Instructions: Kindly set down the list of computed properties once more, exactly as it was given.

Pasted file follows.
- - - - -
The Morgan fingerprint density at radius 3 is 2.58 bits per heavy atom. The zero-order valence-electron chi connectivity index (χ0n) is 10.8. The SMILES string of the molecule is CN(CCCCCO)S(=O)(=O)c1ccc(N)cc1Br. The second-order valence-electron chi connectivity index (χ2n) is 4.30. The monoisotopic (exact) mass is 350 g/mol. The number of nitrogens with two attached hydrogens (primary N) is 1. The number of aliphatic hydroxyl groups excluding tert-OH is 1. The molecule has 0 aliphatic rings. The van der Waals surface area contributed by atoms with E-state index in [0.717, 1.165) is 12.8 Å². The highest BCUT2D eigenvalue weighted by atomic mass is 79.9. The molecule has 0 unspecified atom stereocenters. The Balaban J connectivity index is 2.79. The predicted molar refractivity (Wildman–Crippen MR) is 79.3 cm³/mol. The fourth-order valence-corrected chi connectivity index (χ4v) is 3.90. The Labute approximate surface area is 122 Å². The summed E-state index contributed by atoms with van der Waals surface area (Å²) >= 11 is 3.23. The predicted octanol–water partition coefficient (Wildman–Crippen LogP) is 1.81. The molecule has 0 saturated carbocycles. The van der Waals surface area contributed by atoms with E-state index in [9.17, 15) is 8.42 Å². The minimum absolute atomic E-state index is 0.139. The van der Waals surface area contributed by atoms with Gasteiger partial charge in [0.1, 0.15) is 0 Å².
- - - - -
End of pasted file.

The Morgan fingerprint density at radius 3 is 2.58 bits per heavy atom. The zero-order valence-electron chi connectivity index (χ0n) is 10.8. The SMILES string of the molecule is CN(CCCCCO)S(=O)(=O)c1ccc(N)cc1Br. The second-order valence-electron chi connectivity index (χ2n) is 4.30. The monoisotopic (exact) mass is 350 g/mol. The number of nitrogens with two attached hydrogens (primary N) is 1. The number of aliphatic hydroxyl groups excluding tert-OH is 1. The molecule has 0 aliphatic rings. The van der Waals surface area contributed by atoms with E-state index in [0.717, 1.165) is 12.8 Å². The highest BCUT2D eigenvalue weighted by atomic mass is 79.9. The molecule has 0 unspecified atom stereocenters. The Balaban J connectivity index is 2.79. The predicted molar refractivity (Wildman–Crippen MR) is 79.3 cm³/mol. The fourth-order valence-corrected chi connectivity index (χ4v) is 3.90. The Labute approximate surface area is 122 Å². The summed E-state index contributed by atoms with van der Waals surface area (Å²) >= 11 is 3.23. The predicted octanol–water partition coefficient (Wildman–Crippen LogP) is 1.81. The molecule has 0 saturated carbocycles. The van der Waals surface area contributed by atoms with E-state index in [9.17, 15) is 8.42 Å². The minimum absolute atomic E-state index is 0.139. The van der Waals surface area contributed by atoms with Gasteiger partial charge in [0.1, 0.15) is 0 Å².